The highest numbers of dengue cases were reported during the 29th week of 2017.

“The outbreak situation in 2017 warranted extensive and regular removal of possible mosquito breeding sites from the environment, along with strengthened patient education on management of fever which resulted in a relatively low mortality. It is very important to seek medical attention in the event of fever and to do relevant laboratory investigations at least by day three of the illness,” stated the Government Epidemiology Unit.

According to the latest reports from the World Health Organisation (WHO), approximately 43% of the dengue fever cases were reported from the Western Province and the most affected area with the highest number of reported cases is Colombo District (18,186) followed by Gampaha (12,121), Kurunegala (4889), Kalutara (4589), Batticaloa (3946), Ratnapura (3898), and Kandy (3853) respectively. Preliminary laboratory results have identified dengue virus serotype 2 (DENV-2) as the circulating strain in this outbreak. All four DENV have been co-circulating in Sri Lanka for more than 30 years and DENV-2 has been infrequently detected since 2009.

600,000 affected

The current dengue fever outbreak has occured in the context of heavy rains and flooding and is currently affecting 15 out of 25 districts in Sri Lanka where almost 600,000 people have been affected.

Heavy monsoon rains, public failure to clear rain-soaked garbage, stagnating water pools and other potential breeding grounds for mosquito larvae attribute to the higher number of cases reported in urban and suburban areas.

Dengue fever is a mosquito-borne viral infection caused by four dengue virus serotypes (DENV-1, DENV-2, DENV-3, and DENV-4). Infection with one serotype provides long-term immunity to the homologous serotype but not to the other serotypes; secondary infections put people at greater risk for severe dengue fever and dengue shock syndrome.

Aedes aegypti and Aedes albopictus are the vectors widely adapted to urban and suburban environments. Dengue fever is endemic to Sri Lanka, and occurs every year, usually soon after rainfall as this period is optimal for mosquito breeding. However, DENV-2 has been identified only in low numbers since 2009 and is reportedly over 50% of current specimens which have been serotyped. The current dengue epidemic is likely to have repercussions on public health in Sri Lanka.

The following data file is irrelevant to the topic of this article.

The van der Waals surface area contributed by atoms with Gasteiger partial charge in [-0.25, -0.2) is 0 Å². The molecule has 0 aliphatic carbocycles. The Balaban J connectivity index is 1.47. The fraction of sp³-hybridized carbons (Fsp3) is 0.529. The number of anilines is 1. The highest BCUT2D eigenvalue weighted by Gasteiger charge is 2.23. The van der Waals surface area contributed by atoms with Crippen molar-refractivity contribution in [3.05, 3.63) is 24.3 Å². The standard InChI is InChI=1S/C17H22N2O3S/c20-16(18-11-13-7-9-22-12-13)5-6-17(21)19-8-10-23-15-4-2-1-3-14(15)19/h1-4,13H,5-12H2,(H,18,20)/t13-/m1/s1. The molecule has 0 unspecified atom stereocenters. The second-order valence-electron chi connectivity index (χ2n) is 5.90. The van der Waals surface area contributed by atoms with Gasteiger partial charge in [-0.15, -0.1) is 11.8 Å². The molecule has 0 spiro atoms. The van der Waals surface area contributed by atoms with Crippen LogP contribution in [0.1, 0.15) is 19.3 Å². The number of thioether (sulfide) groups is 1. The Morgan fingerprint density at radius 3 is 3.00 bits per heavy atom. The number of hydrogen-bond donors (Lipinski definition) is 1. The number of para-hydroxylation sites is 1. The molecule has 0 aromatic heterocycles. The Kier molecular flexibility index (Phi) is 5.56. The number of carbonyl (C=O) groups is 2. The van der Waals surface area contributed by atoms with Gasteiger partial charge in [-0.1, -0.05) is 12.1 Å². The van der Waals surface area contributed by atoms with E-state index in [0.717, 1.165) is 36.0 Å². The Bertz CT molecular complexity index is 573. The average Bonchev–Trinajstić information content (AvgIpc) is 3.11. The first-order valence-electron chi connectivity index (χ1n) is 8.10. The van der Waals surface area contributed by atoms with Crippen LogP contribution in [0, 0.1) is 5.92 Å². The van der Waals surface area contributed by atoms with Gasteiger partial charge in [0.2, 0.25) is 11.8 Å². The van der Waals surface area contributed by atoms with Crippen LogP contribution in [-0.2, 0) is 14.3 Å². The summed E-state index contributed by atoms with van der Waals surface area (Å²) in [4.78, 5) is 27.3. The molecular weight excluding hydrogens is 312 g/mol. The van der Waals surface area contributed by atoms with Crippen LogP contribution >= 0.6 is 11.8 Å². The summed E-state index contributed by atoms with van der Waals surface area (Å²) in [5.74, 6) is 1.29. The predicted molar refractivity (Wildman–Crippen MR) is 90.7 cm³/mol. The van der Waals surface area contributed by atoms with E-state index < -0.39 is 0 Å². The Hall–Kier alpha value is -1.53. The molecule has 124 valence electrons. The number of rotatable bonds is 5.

Sri Lanka has the risk of ongoing dengue transmission and there are two peak seasons for dengue: from October to December and from May to July.


Reader’s response Parking fees

The Observer Citizen page has performed a public service by exposing the so called ‘parking fees’ and ‘late payment charges’, at the outrageous rate of over Rs 1,000 per DAY (!)by a private company Tenaga Car Parks Private Ltd.

This project has been totally mismanaged. The explanations trotted out by the management of Tenaga Car Parks’ Duminda Jayatilleke and others, is far from acceptable on several counts.

Firstly, the machines do not accept coins in payment of parking fees - though coins are legal tender and failure to accept them in payment of a debt, may be an offence under the Monetary Law Act.

Secondly, the parking fee could be Rs 10, 30,50 etc (depending on duration), but the failure to accept coins compels users to pay at least Rs 10 extra each time. This is nothing but deception.

Furthermore, the Company, Tenaga, is flouting the law by failing to issue a receipt for payments made to the machine.

Mr Jayatilleke of Tenaga has told your interviewer that “nowhere in the world do parking meters have the option of accepting both notes and coins”. For his information, nowhere in the world is a so called “ late payment fee” of Ten Australian dollars per day levied as is done by his machines. Incidentally, in Australia for example, a person’s per capita income is about 5 times that of Sri Lanka, but parking machines in Australia give you the option of parking for just 15 minutes, if you so wish! There is NO “late payment fee”!

I therefore hope, a Civic organization or the Consumer Protection Agency will challenge the legality of these machines, and the arbitrary charges, in a Court of Law. It would be a public service to do so.